CTVA Chair recounts personal experiences, highlighting importance of accurate media representation

Natalie Miranda, Assistant Arts & Entertainment Editor

As Dianah Wynter sat in front of her family’s television set as a little girl, a newly aired sitcom transformed the screen into a mirror.

Diahann Carrol in “Julia.” (Photo via NBC)

For the first time, Wynter, CSUN’s department of cinema and television arts chair, saw her mom in Diahann Carroll’s character, Julia Baker, in the 1968 NBC series, “Julia.” The show was the first weekly series to depict a middle-class African American woman in a non-stereotypical role on TV.

Like Baker, Wynter’s mom, Lena Wynter, was a nurse. Wynter remembers watching her mom get dressed before she left for her evening shifts at the Brooklyn Jewish Hospital wearing the quintessential nurse uniform —similar to the one worn by Baker in the sitcom.

She said seeing someone in the same profession as her mom on TV had a powerful impact in her household.

“We were very proud of my mom when that show came. I mean we were proud of her no matter what, but that really meant something — it meant that there was television reflecting the lives that we lived,” Wynter said.

The impact the experience had on Wynter, who is also a female Jamaican American director, illustrates the importance of accurate African American portrayals and storytelling in the media.

Wynter said she grew up in a Jamaican American household in Brooklyn, New York, during a time when there was not a lot of television her family could identify with. Much of the characters Black and brown people often played criminal roles on screen, which was not reflective of her reality. Instead, some of her favorite programs to watch on TV included “The Brady Bunch” and “The Partridge Family.”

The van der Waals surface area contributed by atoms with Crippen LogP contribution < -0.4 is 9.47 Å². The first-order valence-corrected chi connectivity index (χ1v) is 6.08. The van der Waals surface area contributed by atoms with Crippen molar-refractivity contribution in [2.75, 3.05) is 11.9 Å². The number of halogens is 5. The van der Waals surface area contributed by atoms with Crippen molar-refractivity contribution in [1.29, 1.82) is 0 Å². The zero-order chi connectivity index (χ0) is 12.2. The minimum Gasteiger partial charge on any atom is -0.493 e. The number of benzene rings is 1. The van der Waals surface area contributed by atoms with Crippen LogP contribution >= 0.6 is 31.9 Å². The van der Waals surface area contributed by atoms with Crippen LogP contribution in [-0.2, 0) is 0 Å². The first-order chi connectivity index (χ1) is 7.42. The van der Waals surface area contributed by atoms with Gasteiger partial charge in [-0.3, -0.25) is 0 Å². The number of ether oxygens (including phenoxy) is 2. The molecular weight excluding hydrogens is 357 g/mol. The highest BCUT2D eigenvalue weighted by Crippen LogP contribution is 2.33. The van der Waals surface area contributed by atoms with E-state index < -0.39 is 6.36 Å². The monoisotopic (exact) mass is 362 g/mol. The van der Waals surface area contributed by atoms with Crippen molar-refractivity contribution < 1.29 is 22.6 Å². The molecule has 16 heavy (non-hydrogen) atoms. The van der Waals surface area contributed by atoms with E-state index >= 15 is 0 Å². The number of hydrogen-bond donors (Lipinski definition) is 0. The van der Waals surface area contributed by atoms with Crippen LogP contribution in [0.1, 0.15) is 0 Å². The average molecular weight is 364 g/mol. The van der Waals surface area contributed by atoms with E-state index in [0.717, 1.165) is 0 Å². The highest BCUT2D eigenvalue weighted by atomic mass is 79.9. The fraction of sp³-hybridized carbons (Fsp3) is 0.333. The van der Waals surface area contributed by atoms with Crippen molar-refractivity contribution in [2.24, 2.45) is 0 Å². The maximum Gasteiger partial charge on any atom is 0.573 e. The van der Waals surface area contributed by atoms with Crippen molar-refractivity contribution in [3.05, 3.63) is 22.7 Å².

Dianah Wynter with her dad. (Photo courtesy of Dianah Wynter)

“We couldn’t relate to criminals, because we didn’t know anybody like that,” she said. “Now, if you’re in a neighborhood where there are criminal characters walking around, then there’s a greater likelihood that those characters on television might stick with you.”

Wynter, who also teaches the media theory and criticism option at CSUN, said misrepresentations of minority groups in the media can have a negative impact on people who are not exposed to diverse communities likely maintaining those attitudes into adulthood.

“Representation in all media tends to be a reflection of the values that are placed on particular people — their status,” she said. “So when people are misrepresented or there are distorted representations or there are no representations, it will affect the societal attitude.”

She said the invisibility of African Americans can be viewed as indifference.

“When a society is indifferent to whole segments of its population, it is something that impairs the society as a whole,” she said.“There has been a great deal of indifference toward African Americans and some scholars would attribute the negative images of Black people in the media to fostering indifference, hostility and even cruelty.”

Wynter said the internet can be used in a way that further perpetuates hate by people reinforcing these harmful ideas with others that share the same beliefs in a virtual echo chamber.

“Imagine watching television that only has one channel and the channel is that and everyone watches it and everyone who’s on it looks exactly like you,” she said. “Then your whole perspective of the world is completely warped and unhealthy. Those individuals are robbing themselves of the real experience of the world and then whipping themselves into very unhealthy activities. Media is powerful, it really is, when there is nothing else balancing it.”

In contrast, she said most people who are surrounded by diverse communities can easily disregard the stereotypes they see on screen because the people in their environment will contradict the common inaccuracies in TV and film.

Mary Wilson, left, one of the members of The Supremes, actress Beverly Todd, center, and Dianah Wynter, right, at an event. (Photo courtesy of Dianah Wynter)

Wynter’s earliest memory of exposure to African American culture in the media was watching The Supremes guest star on variety shows as a child in the 1960s.

“They represented Black femininity,” she said. “They dressed in couture — the gowns and the hair and the makeup were just so elegant and beautiful. And that was my understanding of Black women. It was nice to see it coming out of the TV set.”